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New Acquisitions Celebrate Black Heritage

In celebration of Black History Month, we are pleased to highlight a selection of historic materials that have been recently added to our Special Collections and University Archives. We are committed to filling gaps in our collection and amplifying underrepresented voices by an increased focus on adding materials from communities of color. The materials highlighted below represent the work of important Black artists, writers, and publishers in 20th-century America. We celebrate and honor their achievements, and we look forward to sharing their voices with students in classrooms across several disciplines.

Four issues of The Negro History Bulletin

The works of two important African Americans -- artist Lois Mailou Jones (1905-1998) and historian Carter G. Woodson (1875-1950) -- come together in the four issues of The Negro History Bulletin that Pepperdine recently acquired. Woodson launched Negro History Week (the precursor to Black History Month) and was the cofounder of the Association for the Study of Negro Life and History in 1916 and the publisher of this journal. Working as a freelance illustrator, Jones created striking black and white illustrations for The Negro History Bulletin for many years, including those seen throughout these issues. Jones was a prominent 20th-century artist, influenced by the Harlem Renaissance, whose works are part of the permanent collections of art museums worldwide.

Poems from the Broadside Press

Librarian and poet Dudley Randall (1914-2000) founded The Broadside Press out of his Detroit home in 1965, in part, he said, "to get good black poets published." The press went on to publish the work of about 200 writers, including Gwendolyn Brooks, Melvin B. Tolson, Nikki Giovanni, and Sonia Sanchez. The two broadsides (one-sided prints) in Pepperdine's collection represent Broadsides No. 21, by Mississippi poet Etheridge Knight, and No. 89, by Mohezin (Mo) Tejani.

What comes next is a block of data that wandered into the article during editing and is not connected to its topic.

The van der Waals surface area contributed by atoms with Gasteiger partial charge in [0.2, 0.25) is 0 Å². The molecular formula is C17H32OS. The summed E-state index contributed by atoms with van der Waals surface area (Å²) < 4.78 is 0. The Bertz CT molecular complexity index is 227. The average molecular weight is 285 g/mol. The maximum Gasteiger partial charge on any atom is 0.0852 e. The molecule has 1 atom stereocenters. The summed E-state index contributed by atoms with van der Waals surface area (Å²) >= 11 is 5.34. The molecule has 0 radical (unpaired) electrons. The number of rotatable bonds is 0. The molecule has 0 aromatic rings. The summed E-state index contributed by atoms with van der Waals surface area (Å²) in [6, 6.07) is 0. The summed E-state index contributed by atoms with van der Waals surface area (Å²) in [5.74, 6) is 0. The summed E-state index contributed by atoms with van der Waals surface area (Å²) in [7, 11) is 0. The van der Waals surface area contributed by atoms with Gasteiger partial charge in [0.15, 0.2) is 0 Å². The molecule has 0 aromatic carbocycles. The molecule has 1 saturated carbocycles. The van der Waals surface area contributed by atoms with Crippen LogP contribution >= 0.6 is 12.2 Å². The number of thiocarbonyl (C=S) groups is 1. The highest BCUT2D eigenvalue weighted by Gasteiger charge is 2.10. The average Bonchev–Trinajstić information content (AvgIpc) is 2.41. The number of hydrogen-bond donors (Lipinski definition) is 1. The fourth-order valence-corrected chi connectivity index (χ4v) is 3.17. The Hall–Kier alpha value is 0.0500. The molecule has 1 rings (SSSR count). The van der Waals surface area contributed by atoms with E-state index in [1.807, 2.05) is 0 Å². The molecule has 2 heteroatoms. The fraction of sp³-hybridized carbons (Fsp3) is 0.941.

Book cover and inside illustration for "Were You There When They Crucified My Lord"

Were You There When They Crucified My Lord, A Negro Spiritual in Illustrations by Allan Rohan Crite is a moving example of a book that celebrates art, music, and faith. Allan Rohan Crite (1910-2007), an African American artist from Boston, created 39 illustrations that correspond with the lyrics of the African American spiritual in this book. These pen and ink images depict Biblical scenes in which all of the figures are represented as Black. Inserted in the Pepperdine copy of this book is a photograph of a mural painted by Crite in St. Augustine's Church in Brooklyn, as well as a letter written by him about the mural. Crite has been notably recognized for his religious art and his paintings of African American life in Boston in the 1930s and 40s. He has called himself an "artist-reporter."

Lift Every Voice song sheet

"Lift Every Voice and Sing" was written by James Weldon Johnson (1871-1938) and composed by his brother, John Rosamund Johnson (1873-1974), in 1899-1900. It was first sung by school children in Jacksonville, Florida, where James Weldon Johnson was a school principal. In 1935, Johnson wrote these words: "Shortly afterwards my brother and I moved from Jacksonville to New York, and the song passed out of our minds. But the school children of Jacksonville kept singing it, they went off to other schools and sang it, they became teachers and taught it to other children. Within twenty years it was being sung over the South and in some other parts of the country. Today, the song, popularly known as the Negro National Hymn, is quite generally used. The lines of this song repay me in elation, almost of exquisite anguish, whenever I hear them sung by Negro children."

The continuing legacy of this song is represented by this rare document, a song sheet with the lyrics printed on it, that was used by a Black fraternal group in the 1930s or 40s. The fraternal group, the Improved Benevolent and Protective Order of Elks of the World, has been active for 124 years. The lodge referenced on this document is in West Chester, Pennsylvania.